LANDOVER, Md. - There have been frustrating times in Eli Manning’s career, games that have tested his patience and challenged his resolve. But rarely have we seen the Giants’ 36-year-old quarterback this disheartened after a loss, another indication of just how badly this season has gone and how frustrated a quarterback with his accomplishments has become.
Not long after his latest showing in a demoralizing 20-10 loss to the Redskins on Thursday night, a game in which Manning’s offense scored only three points, he spoke barely above a whisper and acknowledged that it’s getting to him.
With the Giants at 2-9, even the relentlessly optimistic Manning said this is all starting to tire him out emotionally.
“Yeah, it definitely does,” he said. “It’s no fun losing. It’s no fun not scoring enough points offensively, so yeah, it can wear you out. It can test you.”
A season that began with such high expectations, even talk of a Super Bowl run, has devolved to the point that even Manning — whose can-do attitude has been as big a part of his game as the clutch throws he has made — no longer is able to see through a season-long malaise and find any hope.
He knows he has played a big role in the sometimes mystifying offensive slump that has been at the heart of a demoralizing season. He knows he was at fault as much as anyone in this particular game. He was only 13-for-27 for 113 yards, no touchdowns and one interception. It was his lowest yardage total since late in the 2007 season, the year he won his first Super Bowl championship.
Manning was off and he knew it. He missed what would have been a touchdown pass to Shane Vereen on a screen deep in Redskins territory in the first half. He threw a third-down pass too low for rookie Travis Rudolph on a play the Giants desperately needed in the fourth quarter. He was victimized by several dropped passes, including three by rookie tight end Evan Engram, and he was chased consistently and sacked four times by a Redskins pass rush that was aided greatly by the Giants’ injury-plagued offensive line.
Manning took this one personally. “I think everybody takes it personally,” he said. “Losing a football game, you feel bad. You obviously think about plays you could have made that would have made the difference. It’s tough.”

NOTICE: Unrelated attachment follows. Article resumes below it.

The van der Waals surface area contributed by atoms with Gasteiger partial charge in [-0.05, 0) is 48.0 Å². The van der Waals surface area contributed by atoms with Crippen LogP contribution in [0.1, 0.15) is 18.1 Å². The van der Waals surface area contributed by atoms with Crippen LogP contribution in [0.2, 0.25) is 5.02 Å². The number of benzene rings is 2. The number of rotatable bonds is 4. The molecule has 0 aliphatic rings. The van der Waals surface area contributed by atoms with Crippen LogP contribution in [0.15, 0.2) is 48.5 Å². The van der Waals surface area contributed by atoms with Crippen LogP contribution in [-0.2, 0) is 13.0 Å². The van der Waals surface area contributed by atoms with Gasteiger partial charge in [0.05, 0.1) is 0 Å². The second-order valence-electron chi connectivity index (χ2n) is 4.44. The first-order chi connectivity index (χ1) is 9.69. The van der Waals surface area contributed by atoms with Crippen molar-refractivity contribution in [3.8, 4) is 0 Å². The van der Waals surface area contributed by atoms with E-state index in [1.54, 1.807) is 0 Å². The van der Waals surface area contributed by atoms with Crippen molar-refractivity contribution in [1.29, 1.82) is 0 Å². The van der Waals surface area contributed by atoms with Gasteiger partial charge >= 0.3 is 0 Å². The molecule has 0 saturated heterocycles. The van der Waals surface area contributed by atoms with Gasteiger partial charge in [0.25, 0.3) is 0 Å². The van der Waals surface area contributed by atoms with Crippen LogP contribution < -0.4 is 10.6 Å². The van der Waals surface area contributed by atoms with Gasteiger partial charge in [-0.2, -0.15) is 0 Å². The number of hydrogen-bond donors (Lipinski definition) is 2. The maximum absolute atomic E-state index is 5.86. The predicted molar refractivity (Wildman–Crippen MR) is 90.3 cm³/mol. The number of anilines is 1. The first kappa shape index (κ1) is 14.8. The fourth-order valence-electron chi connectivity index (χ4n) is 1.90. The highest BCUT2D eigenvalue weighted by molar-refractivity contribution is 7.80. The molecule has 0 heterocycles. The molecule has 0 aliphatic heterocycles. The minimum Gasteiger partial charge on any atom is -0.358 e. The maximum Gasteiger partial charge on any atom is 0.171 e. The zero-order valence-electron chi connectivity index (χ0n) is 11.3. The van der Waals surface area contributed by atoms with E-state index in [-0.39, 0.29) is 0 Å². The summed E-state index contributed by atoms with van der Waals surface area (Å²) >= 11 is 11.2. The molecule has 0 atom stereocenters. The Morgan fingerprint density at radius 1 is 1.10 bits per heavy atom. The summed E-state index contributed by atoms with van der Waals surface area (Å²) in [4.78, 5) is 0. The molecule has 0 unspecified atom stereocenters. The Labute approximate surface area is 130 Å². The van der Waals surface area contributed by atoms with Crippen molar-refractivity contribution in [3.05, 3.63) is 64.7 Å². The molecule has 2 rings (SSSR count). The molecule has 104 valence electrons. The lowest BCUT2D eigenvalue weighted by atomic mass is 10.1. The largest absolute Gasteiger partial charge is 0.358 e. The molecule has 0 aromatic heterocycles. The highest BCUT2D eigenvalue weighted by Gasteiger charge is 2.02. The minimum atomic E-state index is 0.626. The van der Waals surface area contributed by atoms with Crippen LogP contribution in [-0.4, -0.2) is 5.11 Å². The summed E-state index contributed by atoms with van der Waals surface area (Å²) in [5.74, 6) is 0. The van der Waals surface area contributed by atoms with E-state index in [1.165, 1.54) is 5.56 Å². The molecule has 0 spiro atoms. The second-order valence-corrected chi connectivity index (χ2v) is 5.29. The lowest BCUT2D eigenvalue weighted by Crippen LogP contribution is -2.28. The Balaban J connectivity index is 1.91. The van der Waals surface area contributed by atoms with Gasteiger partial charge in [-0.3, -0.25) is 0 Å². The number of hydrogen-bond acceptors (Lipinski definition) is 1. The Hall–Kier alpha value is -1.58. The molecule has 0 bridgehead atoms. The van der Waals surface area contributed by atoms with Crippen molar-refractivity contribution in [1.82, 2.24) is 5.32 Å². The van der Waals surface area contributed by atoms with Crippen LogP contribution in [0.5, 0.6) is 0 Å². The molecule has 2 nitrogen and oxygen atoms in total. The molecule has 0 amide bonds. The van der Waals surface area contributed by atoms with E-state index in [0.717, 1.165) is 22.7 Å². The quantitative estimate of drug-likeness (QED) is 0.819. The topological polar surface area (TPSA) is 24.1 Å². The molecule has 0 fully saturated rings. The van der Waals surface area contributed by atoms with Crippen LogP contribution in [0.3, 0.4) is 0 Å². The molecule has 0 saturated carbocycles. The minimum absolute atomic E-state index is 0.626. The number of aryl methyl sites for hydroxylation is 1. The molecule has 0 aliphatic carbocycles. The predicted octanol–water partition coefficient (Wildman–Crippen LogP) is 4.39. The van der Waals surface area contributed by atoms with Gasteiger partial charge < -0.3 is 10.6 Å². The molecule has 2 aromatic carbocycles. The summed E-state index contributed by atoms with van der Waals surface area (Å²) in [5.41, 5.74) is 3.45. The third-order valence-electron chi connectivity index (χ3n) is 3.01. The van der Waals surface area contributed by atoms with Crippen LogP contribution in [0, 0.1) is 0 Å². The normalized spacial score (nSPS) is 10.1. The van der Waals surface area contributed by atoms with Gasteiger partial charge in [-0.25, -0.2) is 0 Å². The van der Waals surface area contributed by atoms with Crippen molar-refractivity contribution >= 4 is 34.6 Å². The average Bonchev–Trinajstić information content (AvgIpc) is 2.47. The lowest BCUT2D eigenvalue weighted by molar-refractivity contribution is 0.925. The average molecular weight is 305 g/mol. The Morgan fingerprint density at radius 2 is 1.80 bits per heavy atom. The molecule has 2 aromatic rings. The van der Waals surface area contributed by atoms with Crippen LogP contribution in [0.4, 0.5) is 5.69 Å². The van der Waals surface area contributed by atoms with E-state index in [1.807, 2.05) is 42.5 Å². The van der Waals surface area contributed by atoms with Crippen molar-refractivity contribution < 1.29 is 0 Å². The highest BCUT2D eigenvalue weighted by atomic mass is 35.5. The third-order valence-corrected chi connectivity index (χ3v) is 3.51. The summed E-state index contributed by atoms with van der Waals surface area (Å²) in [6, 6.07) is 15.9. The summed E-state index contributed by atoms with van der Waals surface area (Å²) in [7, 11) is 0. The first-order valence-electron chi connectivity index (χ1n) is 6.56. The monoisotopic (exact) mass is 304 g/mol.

He acknowledged that the constant lineup shuffling, due in large part to an assortment of injuries at almost every position except his own, has caught up to the team. And to him.
“Lost a lot of players,” he said. “Missing our three starting receivers [Odell Beckham Jr., Brandon Marshall and Sterling Shepard] for a lot of the season, and getting some new guys in. Missing some of our key players on offense. It’s just tough to catch up and make some of those plays [because of] the playmakers we lost.”
The margin of error is razor- thin, and Manning simply has not been able to overcome it.
“You can’t afford to have missed throws on third downs or have drops or miscommunication,” he said. “We’re only going to get so many opportunities to make some plays and we have to make them. We need to play better than what we’re playing.”
Less than a week after an emotional 12-9 overtime win over the Chiefs in which Manning set up the winning field goal with a 34-yard completion in overtime, he looked drained after yet another punchless offensive performance.
“Every time you get the ball, you can get something going, you can make some plays, hit a pass or hit a play-action, get something going,” he said. “We just needed one first down to get a little momentum. We just weren’t getting that first down.”
Manning knows his run as the Giants’ quarterback will end someday, and he so desperately wants to continue with the team he joined in 2004 and with which he produced so many great moments in the course of his career.
He wasn’t thinking about that end after this dispiriting loss, and he surely will gather himself after a few days’ rest and be optimistic about what lies ahead — even if the Giants are playing for pride and little else.
But this one got to him more than most, and perhaps more than any other. For the first time in a long time — maybe ever — Manning sounded defeated.